Slowly Changing Dimension Part 2
This is a follow up article describing the remaining types and transformations available in slowly changing dimension for dimension data management. The part one of the series covered the details from Type 0, Type 1, Type 2 and Type 3. The part one of the series can be found here .
In this follow up article, we will see Type 4, Type 6 and the Combining Types.
Before we move ahead, the table below will serve as a quick recap of the transformations available for the SCD’s.
Fixed. No history preservation
Overwrite old data with new data
Create new record by tuple versioning
Maintain change data in a separate column
Maintain change in a separate history table
Concept derived using Type 1,2 and 3
A combination of transformation on the underlying dimension data
In type 4, we maintain a separate a ‘history table’ which will house all historical data or changes made to the dimension data in a similar table. I say similar and not identical SQL table for a reason. The history table is designed may/may not have all the columns as in the original dimension table.
For example: The business might just want few columns to be preserved in the dimension ‘history table’
Sales Person ID
Suppose the ‘State’ column is managed using type 4 SCD, in that case
Case 1: All columns are preserved in the history table.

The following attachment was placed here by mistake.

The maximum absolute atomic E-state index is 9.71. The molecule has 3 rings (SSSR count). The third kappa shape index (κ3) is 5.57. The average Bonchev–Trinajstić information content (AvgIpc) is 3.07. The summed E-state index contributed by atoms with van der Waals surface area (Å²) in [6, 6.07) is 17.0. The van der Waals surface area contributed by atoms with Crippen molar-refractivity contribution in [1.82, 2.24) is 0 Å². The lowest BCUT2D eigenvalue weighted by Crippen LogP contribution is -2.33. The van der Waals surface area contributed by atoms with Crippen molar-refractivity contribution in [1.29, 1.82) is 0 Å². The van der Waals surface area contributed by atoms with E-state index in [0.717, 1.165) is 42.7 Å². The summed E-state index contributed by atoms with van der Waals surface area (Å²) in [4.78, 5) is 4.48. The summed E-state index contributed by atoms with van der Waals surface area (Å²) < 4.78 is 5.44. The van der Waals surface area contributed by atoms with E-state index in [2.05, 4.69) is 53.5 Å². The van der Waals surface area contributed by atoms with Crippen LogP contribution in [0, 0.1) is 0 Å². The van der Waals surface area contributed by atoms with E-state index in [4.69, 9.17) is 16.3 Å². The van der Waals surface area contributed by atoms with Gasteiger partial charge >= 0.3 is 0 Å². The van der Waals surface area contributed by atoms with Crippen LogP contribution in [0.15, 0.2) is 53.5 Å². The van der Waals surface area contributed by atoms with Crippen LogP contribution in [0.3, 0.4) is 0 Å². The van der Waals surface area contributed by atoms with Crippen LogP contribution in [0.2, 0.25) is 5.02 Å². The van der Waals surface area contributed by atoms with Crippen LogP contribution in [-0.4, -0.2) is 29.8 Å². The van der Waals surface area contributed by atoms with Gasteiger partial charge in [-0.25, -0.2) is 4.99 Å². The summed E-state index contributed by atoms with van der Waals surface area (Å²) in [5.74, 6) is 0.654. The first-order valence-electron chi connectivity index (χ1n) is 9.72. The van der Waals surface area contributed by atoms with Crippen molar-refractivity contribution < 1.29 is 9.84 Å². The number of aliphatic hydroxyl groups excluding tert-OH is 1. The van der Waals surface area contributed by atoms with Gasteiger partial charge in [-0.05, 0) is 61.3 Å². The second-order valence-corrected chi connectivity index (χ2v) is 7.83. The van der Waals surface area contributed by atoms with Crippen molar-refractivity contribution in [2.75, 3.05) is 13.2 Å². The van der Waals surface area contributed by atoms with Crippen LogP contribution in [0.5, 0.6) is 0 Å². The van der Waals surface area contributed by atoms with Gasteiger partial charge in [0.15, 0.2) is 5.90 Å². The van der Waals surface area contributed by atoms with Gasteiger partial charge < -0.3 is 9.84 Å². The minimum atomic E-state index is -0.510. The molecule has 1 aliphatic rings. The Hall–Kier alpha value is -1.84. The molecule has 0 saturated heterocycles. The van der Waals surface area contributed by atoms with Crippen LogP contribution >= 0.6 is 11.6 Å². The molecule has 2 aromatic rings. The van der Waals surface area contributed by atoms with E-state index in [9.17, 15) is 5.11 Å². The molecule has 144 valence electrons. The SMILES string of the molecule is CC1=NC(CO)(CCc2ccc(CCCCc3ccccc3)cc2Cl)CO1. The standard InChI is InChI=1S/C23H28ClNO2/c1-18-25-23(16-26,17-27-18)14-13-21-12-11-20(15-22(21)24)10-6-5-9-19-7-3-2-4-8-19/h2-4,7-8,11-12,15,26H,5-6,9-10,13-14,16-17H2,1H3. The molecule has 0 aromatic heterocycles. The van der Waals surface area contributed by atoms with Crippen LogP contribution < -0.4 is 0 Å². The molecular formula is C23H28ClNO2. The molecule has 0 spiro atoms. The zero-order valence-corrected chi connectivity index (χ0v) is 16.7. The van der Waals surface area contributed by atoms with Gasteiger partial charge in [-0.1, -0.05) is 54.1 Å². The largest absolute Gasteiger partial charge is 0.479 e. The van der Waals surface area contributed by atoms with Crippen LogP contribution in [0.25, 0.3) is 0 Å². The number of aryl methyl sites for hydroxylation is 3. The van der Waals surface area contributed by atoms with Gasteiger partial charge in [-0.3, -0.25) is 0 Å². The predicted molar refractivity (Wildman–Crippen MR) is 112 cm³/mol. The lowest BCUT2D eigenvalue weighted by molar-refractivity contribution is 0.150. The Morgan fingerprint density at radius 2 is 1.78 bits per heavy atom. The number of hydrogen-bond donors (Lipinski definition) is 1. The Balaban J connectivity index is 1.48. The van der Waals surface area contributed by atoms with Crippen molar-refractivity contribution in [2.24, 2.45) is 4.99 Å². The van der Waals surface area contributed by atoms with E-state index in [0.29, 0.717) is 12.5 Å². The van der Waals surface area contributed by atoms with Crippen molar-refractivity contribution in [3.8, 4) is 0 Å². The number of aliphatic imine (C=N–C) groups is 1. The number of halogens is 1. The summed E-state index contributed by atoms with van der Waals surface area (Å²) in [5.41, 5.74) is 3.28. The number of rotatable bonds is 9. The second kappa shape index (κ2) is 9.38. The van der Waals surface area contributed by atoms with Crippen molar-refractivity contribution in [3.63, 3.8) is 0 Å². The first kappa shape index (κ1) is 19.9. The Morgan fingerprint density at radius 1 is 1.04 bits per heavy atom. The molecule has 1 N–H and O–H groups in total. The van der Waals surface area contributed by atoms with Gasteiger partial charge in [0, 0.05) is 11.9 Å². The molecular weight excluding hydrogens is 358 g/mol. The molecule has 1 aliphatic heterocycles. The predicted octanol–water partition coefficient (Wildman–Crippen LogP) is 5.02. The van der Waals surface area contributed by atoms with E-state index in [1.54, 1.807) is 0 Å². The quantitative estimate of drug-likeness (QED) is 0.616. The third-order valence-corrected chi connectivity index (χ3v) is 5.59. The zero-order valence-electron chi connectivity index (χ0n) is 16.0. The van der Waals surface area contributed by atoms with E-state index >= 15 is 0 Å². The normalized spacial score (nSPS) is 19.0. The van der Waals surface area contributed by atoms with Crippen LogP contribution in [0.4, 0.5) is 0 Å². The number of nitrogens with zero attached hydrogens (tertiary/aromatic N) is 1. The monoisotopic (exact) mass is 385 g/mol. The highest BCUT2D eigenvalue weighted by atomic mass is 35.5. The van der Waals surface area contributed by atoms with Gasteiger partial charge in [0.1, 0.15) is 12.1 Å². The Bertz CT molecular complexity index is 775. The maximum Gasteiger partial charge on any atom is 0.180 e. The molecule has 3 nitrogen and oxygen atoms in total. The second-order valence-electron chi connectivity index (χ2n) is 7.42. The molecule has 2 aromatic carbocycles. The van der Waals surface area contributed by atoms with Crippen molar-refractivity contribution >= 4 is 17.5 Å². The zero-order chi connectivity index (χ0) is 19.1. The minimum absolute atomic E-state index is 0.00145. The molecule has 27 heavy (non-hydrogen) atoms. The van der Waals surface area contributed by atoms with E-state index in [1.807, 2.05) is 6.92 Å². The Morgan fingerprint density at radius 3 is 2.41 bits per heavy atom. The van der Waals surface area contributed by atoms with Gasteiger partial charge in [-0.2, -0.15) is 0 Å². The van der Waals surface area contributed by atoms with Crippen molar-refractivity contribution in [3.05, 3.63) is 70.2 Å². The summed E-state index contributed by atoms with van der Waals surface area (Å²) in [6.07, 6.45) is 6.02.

Case 2: Selected columns are maintained in the history table.
Expert Comment: The advantage over SCD type 2 is that, the underlying dimension table is not burdened with a set of legacy data or history changes. Thus the size of dimension table can be restricted by maintaining a separate table for history data, as described above.
This approach for data management of the dimension data encompasses Type 1 + Type 2 + Type 3. This can be illustrated as below.
Table structure after employee ID 1234 moves to some other state
This kind of exhaustive approach for dimension data manageability describes type 6. Let us now try to understand more what makes Type 6 by a short recap for Type 1, Type 2 and Type 3.
With this we shall end our attempt to revisit the SCD’s.
The combining type as the name suggests can be implemented to facilitate dimension data manageability in way which best suits the business requirements.
We have learnt that Type 6 is nothing but a composition of Type 1, Type 2 and Type 3. On similar lines, a combination of above listed SCD transformations can be composed to suit the business need and implement a SCD transformation which falls in the category of ‘Combining Type’.
Feel free to let me know your views and any other aspect of Data Warehousing concept; you would like me to compose a write-up on.
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